St. Norbert's Roman Catholic Church - Info Sheet Print Close

All are Welcome
 
Pastor: Fr. Gigi Philip
Administrative Assistant: Cynthia Livera

Sunday Masses
Saturday5:00 PMEnglish,
Singles for Christ Choir
Sunday9:00 AMItalian
Italian Choir
10:30 AMEnglish,
Children's Liturgy
Organist/Soloist
12:00 PMEnglish,
Couples for Christ Choir
Weekday Masses
Tuesday7:00 PMItalian,
Devotion to Padre Pio
Wednesday7:00 PMEnglish,
Devotion to Our Lady of
Perpetual Help
Thursday7:00 PMEnglish,
Devotion to St. Norbert
Adoration of the Blessed Sacrament till 8:00 PM
Friday8:35 AMItalian
Adoration of the Blessed Sacrament till 9:15 AM
Elementary Schools
St. Norbert - 60 Maniza Rd. 416-393-5309
St. Robert  - 70 Bainbridge Avenue 416-393-5297
Secondary Schools
Madonna   - 20 Dubray Avenue 416-393-5506

 
Wheel Chair Accessible

Office Hours
Monday - Friday    8:30 AM - 4:30 PM;
(Lunch break 12:00 PM to 1:00 PM)
Contact
100 Regent Road
North York, Ontario M3K 1H3
Phone: 416-636-0213
Fax: 416-636-9431
office@stnorbertschurch.org
www.stnorbertschurch.org
Confession
Saturdays 4:15 - 4:45 PM and upon request
Sacrament of Baptism
Please contact the office as soon as possible
Sacrament of Matrimony
Please contact the office way in advance
Rite of Christian Initiation of Adults (RCIA)
Please contact the office
Sacrament of the Sick
Please contact the office
Blessings (home, vehicle, workplace)
Please contact the office
Visiting the sick and elderly at home
Please contact the office

Thinking about the priesthood or religious life? Hearing Jesus' call "Come and follow me"? Not sure?

Visit Vocations Toronto at www.vocationstoronto.ca, a resourceful site in answering these questions.

Knights of Columbus
Meetings 3rd Thursday of the month
Please contact the office
St. Vincent de Paul Society
Please contact the office
Youth Group
Please contact the office
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Reflections
for Sunday, October 4, 2015

It is Jesus Himself who calls us to reflect on the marriage and on the relationships between people. It is not an easy topic today when some countries have legalized many types of marriage and others have penalized the same types of marriage. For us Christians it is important to remember that what a civil state does never affects our own understanding of the Lord and His teachings. We follow the Lord Jesus, not the teachings of civil states.

The teaching of the Catholic Church at present is very clear and direct. In the Catechism of the Catholic Church it states: The matrimonial covenant, by which a man and a woman establish between themselves a partnership of the whole of life, is by its nature ordered toward the good of the spouses and the procreation and education of offspring; this covenant between baptized persons has been raised by Christ the Lord to the dignity of a sacrament.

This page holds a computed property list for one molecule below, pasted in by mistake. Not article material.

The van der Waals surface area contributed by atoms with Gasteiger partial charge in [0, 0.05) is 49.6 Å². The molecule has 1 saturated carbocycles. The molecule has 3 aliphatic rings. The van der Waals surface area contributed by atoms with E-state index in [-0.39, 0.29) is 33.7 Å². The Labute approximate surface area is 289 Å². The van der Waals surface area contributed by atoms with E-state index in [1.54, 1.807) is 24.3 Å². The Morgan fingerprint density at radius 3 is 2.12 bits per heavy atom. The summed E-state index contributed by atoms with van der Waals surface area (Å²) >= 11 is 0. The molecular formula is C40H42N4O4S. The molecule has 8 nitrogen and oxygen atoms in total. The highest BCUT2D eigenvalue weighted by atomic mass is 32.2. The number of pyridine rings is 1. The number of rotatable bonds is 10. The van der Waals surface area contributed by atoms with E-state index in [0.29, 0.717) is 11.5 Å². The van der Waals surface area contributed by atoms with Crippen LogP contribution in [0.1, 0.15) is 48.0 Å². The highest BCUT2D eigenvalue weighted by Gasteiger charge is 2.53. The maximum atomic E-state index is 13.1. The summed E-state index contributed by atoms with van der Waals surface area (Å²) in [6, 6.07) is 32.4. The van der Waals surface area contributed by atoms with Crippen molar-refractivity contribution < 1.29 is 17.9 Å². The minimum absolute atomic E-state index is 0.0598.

This understanding of marriage, of the Sacrament of Matrimony, now goes again the laws of the United States and of many countries, but is completely in accord with the laws of many other countries. This view of marriage is the one supported by the Scriptures—there is no doubt about that. There is no mention at all in the Scriptures of any other way of thinking of marriage. So let us reflect on what our readings today tell us.

The first reading is from the Book of Genesis and gives an account of the creation of woman. We all should know that there are two accounts in Scripture of the creation of woman. This one, in which the woman is taken from man, and the other one in which both are created equally in the image and likeness of God. In both cases, the two are complementary to one another and come together to form a union in the presence of the Lord who created them.

The Gospel of Mark today deals with the problem of divorce. Just as in the past, Moises allowed for divorce, there are some today who would also allow for divorce. This is a difficult challenge, especially in the light of the words of Jesus in the Gospel today.

These two readings, one from Genesis and one from the Gospel of Mark, put before us an ideal of marriage which has been taken for granted for centuries but which is always challenged at the level of practical experience. What are we to do about those who have divorced? What are we to do about those with same-sex attraction. The first question has been there through all of the centuries since the time of Christ. The second question became a strong focus more in our own time. Both are questions which challenge the Christian community.

Perhaps in the past both of these groups were shunned by Church members in some sort of righteous indignation and in a way that rarely reflected any Christian love. Today, many would want us to give an answer which would make each of these groups feel better about themselves. What seems to be needed, however, is for Christians to live the ideal, not preach about it and not condemn others who either cannot or will not work towards the ideal.

The basic call to follow Christ comes to others best by attraction. You and I can begin to follow the Lord in such a way that others are attracted to follow Him. So we need not spend time so much speaking about the ideal or in speaking about others who may not seek to live the idea. Rather, let us live in the Lord and radiate His love and in that way draw others to the Lord.

 
Readings of the day:
First Reading: Genesis 2.7ab, 8b, 18-24
Second Reading: Hebrews 2.9-11
Gospel: Mark 10.2-16

Homily from Abbot Philip, OSB, of the Benedictine Abbey of Christ in the Desert.

   

Reflections are available for the following Sundays:

2018
2017
2016
2015
2014
2013
2012
2011
2010
2009
2008
2007

St. Norbert's Church - Toronto